By quadrupling spending to counter a mounting threat from Moscow, the United States’ military emphasis in Europe has shifted from reassuring allies and partners to deterring Russia from “exercising malign influence [and using] coercion” to bully countries on its western and southern borders, witnesses told a key House panel Wednesday.
Air Force Maj. Gen. David Allvin, serving in the top policy post in European Command, said the request for $3.4 billion for the two-year-old European Reassurance Initiative will allow the United States and NATO to respond quickly to new threats and also better predict Moscow’s behavior through the command’s new Russia Strategic Initiative. The strategic initiative is to avoid surprises like those in Crimea.
A tangible change will be reversing the trend of the American military pullback from the continent. Allvin cited the prepositioning of equipment for an armored brigade and armored brigades from the United States bringing their own M-1A Abrams main battle tanks and Bradley fighting vehicles to the continent for rotational training missions with allies and partners. He said the command is projecting more than 100 exercises between American and alliance forces, ranging in size from company level training to battalion and higher for the coming fiscal year.
In 2017, the command will receive an armored brigade combat team, an artillery brigade and a battalion to stand up a division headquarters, if needed for permanent stationing in Europe.
Allvin said in answer to a question about the downsize of the buildup “is an escalation risk.”
Citing “irresponsible behavior from the Baltic to the Black Sea” by Russia, Rachel Ellehuus, principal director of Europe and NATO policy in the Office of the Secretary of Defense, said, even with that change and alliance solidarity against Russian coercion, “demand continues to outpace supply.”
“European nations and NATO have stepped up” their efforts to deter Russia from further military moves that it took in seizing Crimea, supporting separatists in eastern Ukraine and menacing the Baltic states by cyber attacks on their infrastructure.
That stepped-up response shows in increased defense spending, although only five of the 28 NATO members are meeting the 2 percent of gross domestic spending on defense target set by the alliance, she said. It also shows in political will, such as Germany has shown in keeping tough economic sanctions in place against Russia for its actions in Ukraine.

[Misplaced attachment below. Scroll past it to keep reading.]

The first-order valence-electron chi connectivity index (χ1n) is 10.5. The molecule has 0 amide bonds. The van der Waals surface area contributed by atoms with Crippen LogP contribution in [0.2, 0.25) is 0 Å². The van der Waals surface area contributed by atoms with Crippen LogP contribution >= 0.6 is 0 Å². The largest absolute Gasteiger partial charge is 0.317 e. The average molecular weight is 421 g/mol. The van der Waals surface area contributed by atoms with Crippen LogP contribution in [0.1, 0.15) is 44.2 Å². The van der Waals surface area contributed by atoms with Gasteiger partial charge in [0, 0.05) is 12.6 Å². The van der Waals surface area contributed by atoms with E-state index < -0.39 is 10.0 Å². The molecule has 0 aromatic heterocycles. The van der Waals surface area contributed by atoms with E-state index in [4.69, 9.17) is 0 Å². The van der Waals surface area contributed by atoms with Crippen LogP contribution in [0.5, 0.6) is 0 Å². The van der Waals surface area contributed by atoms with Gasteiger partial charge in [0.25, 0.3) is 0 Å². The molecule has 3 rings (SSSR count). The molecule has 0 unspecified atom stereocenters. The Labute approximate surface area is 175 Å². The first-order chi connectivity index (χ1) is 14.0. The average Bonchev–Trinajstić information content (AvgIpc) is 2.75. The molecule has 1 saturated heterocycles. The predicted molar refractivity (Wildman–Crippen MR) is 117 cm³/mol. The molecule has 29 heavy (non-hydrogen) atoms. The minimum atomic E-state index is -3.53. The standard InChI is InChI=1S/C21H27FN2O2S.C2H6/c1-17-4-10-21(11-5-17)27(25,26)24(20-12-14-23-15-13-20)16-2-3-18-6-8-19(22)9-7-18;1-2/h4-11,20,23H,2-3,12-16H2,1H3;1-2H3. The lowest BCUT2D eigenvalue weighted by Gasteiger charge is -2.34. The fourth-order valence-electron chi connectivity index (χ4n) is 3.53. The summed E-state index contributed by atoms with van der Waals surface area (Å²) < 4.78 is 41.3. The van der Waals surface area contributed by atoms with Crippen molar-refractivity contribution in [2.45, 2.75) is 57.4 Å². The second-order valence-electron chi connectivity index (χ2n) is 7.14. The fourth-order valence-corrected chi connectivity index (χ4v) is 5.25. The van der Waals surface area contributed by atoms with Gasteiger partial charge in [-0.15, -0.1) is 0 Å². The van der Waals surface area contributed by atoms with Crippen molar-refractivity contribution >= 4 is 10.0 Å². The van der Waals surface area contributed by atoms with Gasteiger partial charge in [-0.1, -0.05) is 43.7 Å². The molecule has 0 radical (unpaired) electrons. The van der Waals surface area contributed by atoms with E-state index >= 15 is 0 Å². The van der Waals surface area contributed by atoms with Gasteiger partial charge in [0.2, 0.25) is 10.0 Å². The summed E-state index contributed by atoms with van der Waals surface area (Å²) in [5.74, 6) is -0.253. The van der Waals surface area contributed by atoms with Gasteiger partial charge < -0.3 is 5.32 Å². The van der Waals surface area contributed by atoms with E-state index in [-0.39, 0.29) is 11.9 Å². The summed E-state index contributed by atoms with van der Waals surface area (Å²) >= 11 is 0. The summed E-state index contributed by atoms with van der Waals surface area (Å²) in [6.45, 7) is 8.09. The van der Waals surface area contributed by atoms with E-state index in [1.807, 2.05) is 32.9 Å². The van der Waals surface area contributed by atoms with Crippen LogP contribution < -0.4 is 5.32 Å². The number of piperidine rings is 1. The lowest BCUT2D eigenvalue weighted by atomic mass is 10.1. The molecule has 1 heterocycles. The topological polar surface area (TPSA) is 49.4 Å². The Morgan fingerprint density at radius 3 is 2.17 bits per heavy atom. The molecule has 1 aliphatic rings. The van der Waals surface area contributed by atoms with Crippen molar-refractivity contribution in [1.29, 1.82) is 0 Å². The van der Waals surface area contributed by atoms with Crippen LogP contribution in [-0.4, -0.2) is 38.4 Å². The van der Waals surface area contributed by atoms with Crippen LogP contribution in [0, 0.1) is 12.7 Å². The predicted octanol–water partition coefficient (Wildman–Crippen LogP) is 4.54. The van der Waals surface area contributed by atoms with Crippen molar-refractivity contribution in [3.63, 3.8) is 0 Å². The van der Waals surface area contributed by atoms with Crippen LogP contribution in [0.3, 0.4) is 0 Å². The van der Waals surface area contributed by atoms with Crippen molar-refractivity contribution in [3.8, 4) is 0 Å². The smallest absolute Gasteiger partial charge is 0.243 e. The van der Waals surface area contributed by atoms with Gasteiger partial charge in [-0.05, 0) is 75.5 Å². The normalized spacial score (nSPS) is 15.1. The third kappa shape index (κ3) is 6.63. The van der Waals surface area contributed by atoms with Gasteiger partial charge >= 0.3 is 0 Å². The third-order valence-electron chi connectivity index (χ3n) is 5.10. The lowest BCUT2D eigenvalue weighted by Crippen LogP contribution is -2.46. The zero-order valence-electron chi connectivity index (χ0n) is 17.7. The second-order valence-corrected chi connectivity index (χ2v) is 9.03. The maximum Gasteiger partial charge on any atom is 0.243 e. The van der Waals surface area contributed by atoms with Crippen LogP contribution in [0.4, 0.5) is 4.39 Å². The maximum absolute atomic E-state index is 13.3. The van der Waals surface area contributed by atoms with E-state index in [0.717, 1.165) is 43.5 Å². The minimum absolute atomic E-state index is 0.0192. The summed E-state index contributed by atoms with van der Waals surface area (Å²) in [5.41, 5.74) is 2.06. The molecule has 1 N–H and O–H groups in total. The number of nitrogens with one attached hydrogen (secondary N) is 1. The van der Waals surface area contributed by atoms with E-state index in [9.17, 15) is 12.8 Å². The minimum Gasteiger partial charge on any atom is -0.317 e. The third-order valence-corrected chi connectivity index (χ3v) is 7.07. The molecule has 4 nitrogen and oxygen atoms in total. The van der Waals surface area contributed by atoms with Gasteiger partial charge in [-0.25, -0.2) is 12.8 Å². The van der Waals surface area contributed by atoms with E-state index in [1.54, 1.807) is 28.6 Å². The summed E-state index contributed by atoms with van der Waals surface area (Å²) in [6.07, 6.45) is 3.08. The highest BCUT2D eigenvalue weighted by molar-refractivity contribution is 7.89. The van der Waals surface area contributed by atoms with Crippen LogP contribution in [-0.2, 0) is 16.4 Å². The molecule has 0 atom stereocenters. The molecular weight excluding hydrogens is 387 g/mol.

Ellehuus also mentioned France’s deploying of an aircraft carrier to the Middle East, alliance members reaching cooperative agreements on base usage and forward presence infrastructure being built in Poland and Estonia, Latvia and Lithuania as helping offset risks of any new Russian moves.
Allvin included in cyber, propaganda and information operations as elements of hybrid warfare has used in the past to get its way in flashpoint crises.
Later, in answer to a question about President Vladimir Putin’s intentions in the future, Ellehuus said “We’ve seen he is an opportunist.” But “demonstrated strength changes that calculus” that it would be to Russia’s advantage to stir up a crisis. Borrowing a child-rearing adage, she said, “We reward the good behavior; punish the bad.”
Allvin said the goal is to show a “potential doer” that what he is is trying to achieve is either unattainable or will come at such a high cost as not to be worth it.
Anticipating a question in the hearing of the House Armed Services Oversight and Investigation Subcommittee on the United Kingdom’s pending withdrawal from the European Union, Ellehuus said London is still planning to modernize its maritime patrol aircraft and attack helicopter fleets and continue its at-sea deterrence missions.
NATO and the United States have “managed to weather the storm.”
A sticking point in the funding for the coming year for many committee Democrats and the administration is that so much, more than $2 billion, for the European initiative will be coming from an emergency defense spending account rather than as a line-item in the regular budget.
“We would like to see more things to move into the base,” Ellehuus said. That would allow better long-term planning and provide assurance to allies of America’s long-term commitment, Allvin added.